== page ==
- In 2004, VESID conducted a study of the availability and effectiveness of preschool programs for students with autism. As a result, implications for policy and program development for preschool students with autism were identified. A copy of this report can be found at www.vesid.nysed.gov/specialed/autism.htm#AVAILABIL.
- For the past two years, VESID has annually provided $500,000 to the Center for Autism and Related Disorders (CARD) at SUNY Albany to provide training and technical assistance statewide for the implementation of best practices for students with autism spectrum disorders. The project includes skill building workshops for school teams to provide school personnel with the knowledge and skills needed to utilize positive behavioral supports and interventions to address challenging behavior in students with autism spectrum disorders; regional seminars for school professionals and parents disseminating information on positive behavioral support; and hosting a statewide conference to disseminate information on evidenced-based effective practices for students with autism spectrum disorders. Skill building workshops will be provided to several district-wide school teams in targeted areas of the State and professional development/parent seminars will be provided statewide during the 2007-08 school year.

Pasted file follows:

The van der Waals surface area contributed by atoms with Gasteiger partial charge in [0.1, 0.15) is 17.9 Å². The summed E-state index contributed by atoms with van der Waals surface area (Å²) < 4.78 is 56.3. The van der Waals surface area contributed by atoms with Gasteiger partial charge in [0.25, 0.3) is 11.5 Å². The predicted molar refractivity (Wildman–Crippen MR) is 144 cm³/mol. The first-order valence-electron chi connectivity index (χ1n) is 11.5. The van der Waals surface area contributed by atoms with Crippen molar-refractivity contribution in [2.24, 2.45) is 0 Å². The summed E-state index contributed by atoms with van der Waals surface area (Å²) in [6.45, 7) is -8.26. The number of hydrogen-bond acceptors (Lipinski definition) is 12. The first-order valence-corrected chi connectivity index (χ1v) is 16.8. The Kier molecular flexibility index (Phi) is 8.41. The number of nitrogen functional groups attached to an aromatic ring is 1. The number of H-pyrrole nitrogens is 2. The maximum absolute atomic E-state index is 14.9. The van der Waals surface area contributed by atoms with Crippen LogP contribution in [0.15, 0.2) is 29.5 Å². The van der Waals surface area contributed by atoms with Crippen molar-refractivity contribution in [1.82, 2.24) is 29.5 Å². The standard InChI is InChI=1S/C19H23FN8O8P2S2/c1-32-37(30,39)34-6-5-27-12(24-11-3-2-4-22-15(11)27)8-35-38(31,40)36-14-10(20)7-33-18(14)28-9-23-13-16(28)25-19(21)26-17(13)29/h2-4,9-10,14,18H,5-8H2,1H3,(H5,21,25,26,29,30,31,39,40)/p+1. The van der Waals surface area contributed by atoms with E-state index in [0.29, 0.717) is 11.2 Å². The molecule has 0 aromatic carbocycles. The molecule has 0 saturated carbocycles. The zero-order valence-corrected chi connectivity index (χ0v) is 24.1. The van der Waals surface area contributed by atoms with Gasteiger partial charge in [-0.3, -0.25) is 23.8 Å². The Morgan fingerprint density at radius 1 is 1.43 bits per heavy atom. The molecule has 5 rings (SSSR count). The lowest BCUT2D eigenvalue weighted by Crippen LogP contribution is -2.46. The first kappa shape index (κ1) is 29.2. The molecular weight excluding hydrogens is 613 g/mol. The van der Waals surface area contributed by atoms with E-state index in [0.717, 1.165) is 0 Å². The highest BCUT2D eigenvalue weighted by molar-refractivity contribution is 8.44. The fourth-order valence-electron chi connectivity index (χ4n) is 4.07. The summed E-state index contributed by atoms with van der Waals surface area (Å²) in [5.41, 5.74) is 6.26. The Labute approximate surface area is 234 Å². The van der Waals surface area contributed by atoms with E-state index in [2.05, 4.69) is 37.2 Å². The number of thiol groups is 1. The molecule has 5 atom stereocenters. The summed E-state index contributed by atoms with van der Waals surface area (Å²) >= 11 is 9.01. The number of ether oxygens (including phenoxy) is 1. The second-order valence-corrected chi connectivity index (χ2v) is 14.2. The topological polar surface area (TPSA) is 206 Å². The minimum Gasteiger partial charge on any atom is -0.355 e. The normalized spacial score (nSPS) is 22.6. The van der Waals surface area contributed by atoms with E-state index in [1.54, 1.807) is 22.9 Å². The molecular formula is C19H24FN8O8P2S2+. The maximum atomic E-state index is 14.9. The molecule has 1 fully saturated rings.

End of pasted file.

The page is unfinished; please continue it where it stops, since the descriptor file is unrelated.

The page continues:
- VESID is collaborating with the Office of Higher Education to develop regulations to implement Chapter 143 of the Laws of 2006, which requires that all special education teachers and administrators working in special education have coursework or training in the area of autism.
- As a new initiative, VESID is taking steps to establish a new model of short-term behavioral assessment and intervention units to assess and address the needs of NYS’ children with the most serious self-injurious and aggressive behaviors, with a goal to support these children in the least restrictive environment.
Current Initiatives to Expand the Availability of Education Programs for Students with Autism